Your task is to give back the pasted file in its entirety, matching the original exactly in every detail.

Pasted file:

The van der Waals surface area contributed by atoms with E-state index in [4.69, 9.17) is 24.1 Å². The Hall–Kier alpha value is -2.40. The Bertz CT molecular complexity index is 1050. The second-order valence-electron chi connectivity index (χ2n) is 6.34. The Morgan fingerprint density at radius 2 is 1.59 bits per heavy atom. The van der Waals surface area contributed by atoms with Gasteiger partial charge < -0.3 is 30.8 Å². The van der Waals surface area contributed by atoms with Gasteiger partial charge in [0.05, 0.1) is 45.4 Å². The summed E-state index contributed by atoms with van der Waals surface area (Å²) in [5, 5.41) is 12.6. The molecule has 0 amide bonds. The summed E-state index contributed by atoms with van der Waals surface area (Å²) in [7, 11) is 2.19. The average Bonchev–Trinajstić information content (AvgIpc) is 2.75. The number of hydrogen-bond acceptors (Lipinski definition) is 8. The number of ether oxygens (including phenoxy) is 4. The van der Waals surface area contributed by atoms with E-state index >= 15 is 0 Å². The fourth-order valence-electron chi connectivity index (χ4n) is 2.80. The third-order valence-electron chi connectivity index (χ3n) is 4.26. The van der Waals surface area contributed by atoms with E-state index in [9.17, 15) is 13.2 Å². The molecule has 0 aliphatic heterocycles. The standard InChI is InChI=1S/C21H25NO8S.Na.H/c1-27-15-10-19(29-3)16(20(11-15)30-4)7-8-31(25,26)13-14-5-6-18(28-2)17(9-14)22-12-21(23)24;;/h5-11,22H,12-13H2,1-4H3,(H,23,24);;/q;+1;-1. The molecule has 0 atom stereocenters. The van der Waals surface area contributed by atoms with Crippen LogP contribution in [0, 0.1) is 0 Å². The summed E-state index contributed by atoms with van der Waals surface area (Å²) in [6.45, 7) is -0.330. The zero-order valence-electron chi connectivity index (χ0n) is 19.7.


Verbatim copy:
The van der Waals surface area contributed by atoms with E-state index in [4.69, 9.17) is 24.1 Å². The Hall–Kier alpha value is -2.40. The Bertz CT molecular complexity index is 1050. The second-order valence-electron chi connectivity index (χ2n) is 6.34. The Morgan fingerprint density at radius 2 is 1.59 bits per heavy atom. The van der Waals surface area contributed by atoms with Gasteiger partial charge < -0.3 is 30.8 Å². The van der Waals surface area contributed by atoms with Gasteiger partial charge in [0.05, 0.1) is 45.4 Å². The summed E-state index contributed by atoms with van der Waals surface area (Å²) in [5, 5.41) is 12.6. The molecule has 0 amide bonds. The summed E-state index contributed by atoms with van der Waals surface area (Å²) in [7, 11) is 2.19. The average Bonchev–Trinajstić information content (AvgIpc) is 2.75. The number of hydrogen-bond acceptors (Lipinski definition) is 8. The number of ether oxygens (including phenoxy) is 4. The van der Waals surface area contributed by atoms with E-state index >= 15 is 0 Å². The fourth-order valence-electron chi connectivity index (χ4n) is 2.80. The third-order valence-electron chi connectivity index (χ3n) is 4.26. The van der Waals surface area contributed by atoms with E-state index in [9.17, 15) is 13.2 Å². The molecule has 0 aliphatic heterocycles. The standard InChI is InChI=1S/C21H25NO8S.Na.H/c1-27-15-10-19(29-3)16(20(11-15)30-4)7-8-31(25,26)13-14-5-6-18(28-2)17(9-14)22-12-21(23)24;;/h5-11,22H,12-13H2,1-4H3,(H,23,24);;/q;+1;-1. The molecule has 0 atom stereocenters. The van der Waals surface area contributed by atoms with Crippen LogP contribution in [0, 0.1) is 0 Å². The summed E-state index contributed by atoms with van der Waals surface area (Å²) in [6.45, 7) is -0.330. The zero-order valence-electron chi connectivity index (χ0n) is 19.7.